One of the newest technological undertakings by scientists all over the world is the use of artificial intelligence. It comes as no surprise, then, that researchers from the Massachusetts Institute of Technology have constructed a robot cheetah that can both see and engage in athletic challenges. This technological creation is the first of its kind — the first four-legged robot powered by the artificial intelligence known to man.
Jumping over hurdles like a human runner
The new cheetah machine acts like its namesake predator would in the wild: it is fashioned to be able to detect its surroundings and obstacles, and physically bound over them. In the conducted experiment, the robot cheetah was able to jump over hurdles that were 18 inches tall at the average speed of five miles per hour, with a 90 percent success rate. What’s fascinating is that the actual jumps weren’t programmed; merely the ability to jump was programmed into the mechanical cheetah. The robot is entirely self-ruling: it is equipped with a LIDAR system that enables it to “see” the obstacles, and then to jump over them. This is the same kind of system that is built in self-driving cars.
It works like this: lasers employed by the LIDAR system create a three-dimensional map of the robot’s surroundings, giving the robot cheetah its “eyes.” This allows the cheetah to “plan” its own path. It can approach an obstacle, and estimate its height and the distance between them. The robot cheetah can subsequently assess and adjust its position to jump, before increasing the power in its “kick” to cross the hurdle.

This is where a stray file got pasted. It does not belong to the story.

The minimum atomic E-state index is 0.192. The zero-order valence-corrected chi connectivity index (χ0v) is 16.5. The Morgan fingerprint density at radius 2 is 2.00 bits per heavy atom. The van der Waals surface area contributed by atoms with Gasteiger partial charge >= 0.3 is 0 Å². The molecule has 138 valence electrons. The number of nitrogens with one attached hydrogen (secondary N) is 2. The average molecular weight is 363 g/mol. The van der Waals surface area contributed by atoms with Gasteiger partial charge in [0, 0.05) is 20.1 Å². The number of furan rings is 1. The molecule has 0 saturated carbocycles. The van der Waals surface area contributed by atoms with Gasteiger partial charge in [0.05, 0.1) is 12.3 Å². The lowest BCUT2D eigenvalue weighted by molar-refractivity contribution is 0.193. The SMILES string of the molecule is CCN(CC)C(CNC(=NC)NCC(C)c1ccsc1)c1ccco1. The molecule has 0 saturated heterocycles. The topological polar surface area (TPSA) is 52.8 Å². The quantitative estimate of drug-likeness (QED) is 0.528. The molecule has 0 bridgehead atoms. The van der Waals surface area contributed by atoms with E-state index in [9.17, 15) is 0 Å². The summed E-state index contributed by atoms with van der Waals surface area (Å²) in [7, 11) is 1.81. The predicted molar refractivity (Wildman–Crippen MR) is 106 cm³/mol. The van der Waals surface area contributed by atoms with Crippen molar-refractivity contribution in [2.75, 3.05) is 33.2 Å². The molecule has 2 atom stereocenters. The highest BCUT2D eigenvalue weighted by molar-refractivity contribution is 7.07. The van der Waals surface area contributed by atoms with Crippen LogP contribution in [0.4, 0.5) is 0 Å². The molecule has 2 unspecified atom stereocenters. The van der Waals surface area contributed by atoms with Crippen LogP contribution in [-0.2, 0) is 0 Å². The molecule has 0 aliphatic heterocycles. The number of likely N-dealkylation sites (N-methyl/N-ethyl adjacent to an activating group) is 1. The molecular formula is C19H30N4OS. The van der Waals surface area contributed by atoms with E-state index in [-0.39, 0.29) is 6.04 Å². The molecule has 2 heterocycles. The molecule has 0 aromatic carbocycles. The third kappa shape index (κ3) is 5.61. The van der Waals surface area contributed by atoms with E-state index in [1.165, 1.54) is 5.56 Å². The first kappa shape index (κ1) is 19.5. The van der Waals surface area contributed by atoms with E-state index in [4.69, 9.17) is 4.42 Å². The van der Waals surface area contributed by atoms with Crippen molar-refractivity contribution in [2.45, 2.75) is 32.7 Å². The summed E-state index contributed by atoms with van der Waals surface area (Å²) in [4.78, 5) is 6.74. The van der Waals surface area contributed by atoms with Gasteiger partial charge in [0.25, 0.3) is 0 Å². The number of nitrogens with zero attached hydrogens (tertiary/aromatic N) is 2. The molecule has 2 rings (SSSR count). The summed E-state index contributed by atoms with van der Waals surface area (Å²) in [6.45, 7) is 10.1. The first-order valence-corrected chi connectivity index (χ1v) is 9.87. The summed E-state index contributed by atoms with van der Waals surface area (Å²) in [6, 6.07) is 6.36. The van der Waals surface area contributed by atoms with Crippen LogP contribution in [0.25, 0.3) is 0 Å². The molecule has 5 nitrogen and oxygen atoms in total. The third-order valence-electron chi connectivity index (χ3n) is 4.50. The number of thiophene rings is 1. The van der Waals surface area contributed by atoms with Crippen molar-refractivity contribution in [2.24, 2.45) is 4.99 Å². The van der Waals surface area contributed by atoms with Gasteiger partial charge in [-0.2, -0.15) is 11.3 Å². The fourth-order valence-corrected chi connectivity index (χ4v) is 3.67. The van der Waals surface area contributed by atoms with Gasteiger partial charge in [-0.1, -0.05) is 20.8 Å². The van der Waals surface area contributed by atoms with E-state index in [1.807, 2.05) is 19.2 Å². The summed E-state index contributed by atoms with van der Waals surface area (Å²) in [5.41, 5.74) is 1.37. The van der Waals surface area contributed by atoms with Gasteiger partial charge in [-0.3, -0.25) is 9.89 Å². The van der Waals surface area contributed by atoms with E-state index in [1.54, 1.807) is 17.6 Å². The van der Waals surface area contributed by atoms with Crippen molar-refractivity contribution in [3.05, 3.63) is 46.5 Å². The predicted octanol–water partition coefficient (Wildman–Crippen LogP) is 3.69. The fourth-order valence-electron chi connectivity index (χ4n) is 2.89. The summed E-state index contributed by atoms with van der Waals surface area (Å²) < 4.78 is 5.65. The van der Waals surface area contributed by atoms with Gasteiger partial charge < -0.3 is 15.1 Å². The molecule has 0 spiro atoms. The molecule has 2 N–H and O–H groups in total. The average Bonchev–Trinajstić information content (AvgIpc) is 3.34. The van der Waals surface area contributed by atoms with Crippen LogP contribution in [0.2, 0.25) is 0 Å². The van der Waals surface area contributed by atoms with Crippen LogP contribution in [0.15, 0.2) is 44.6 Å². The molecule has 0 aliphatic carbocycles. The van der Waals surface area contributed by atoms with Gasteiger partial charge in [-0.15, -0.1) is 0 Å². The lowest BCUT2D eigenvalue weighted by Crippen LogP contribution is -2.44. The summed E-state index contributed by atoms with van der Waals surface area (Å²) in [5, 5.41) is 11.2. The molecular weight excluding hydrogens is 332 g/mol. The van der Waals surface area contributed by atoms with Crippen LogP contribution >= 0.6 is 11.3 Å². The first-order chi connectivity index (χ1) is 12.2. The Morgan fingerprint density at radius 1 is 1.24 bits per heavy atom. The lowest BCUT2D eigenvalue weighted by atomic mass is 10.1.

New AI strides: managing the balance and energy of the robot cheetah
Sangbae Kim, assistant professor of mechanical engineering at MIT, is part of the team that has designed and engineered this miraculous undertaking. To him, there is no physical behavior more dynamic than a running jump. The most important thing to keep in mind in the experiments is to manage the balance and energy of the robot cheetah and to figure out ways for it to sustainably handle impact after it lands.
Currently, the team wants to optimize the robot’s energy efficiency. To do this, the robot cheetah would have to barely jump over the obstacle. A solution to this would most likely take more computation time.
The team at MIT plans to demonstrate the robot cheetah and its running jump next weekend at the DARPA Robotics Challenge in Pomona, California.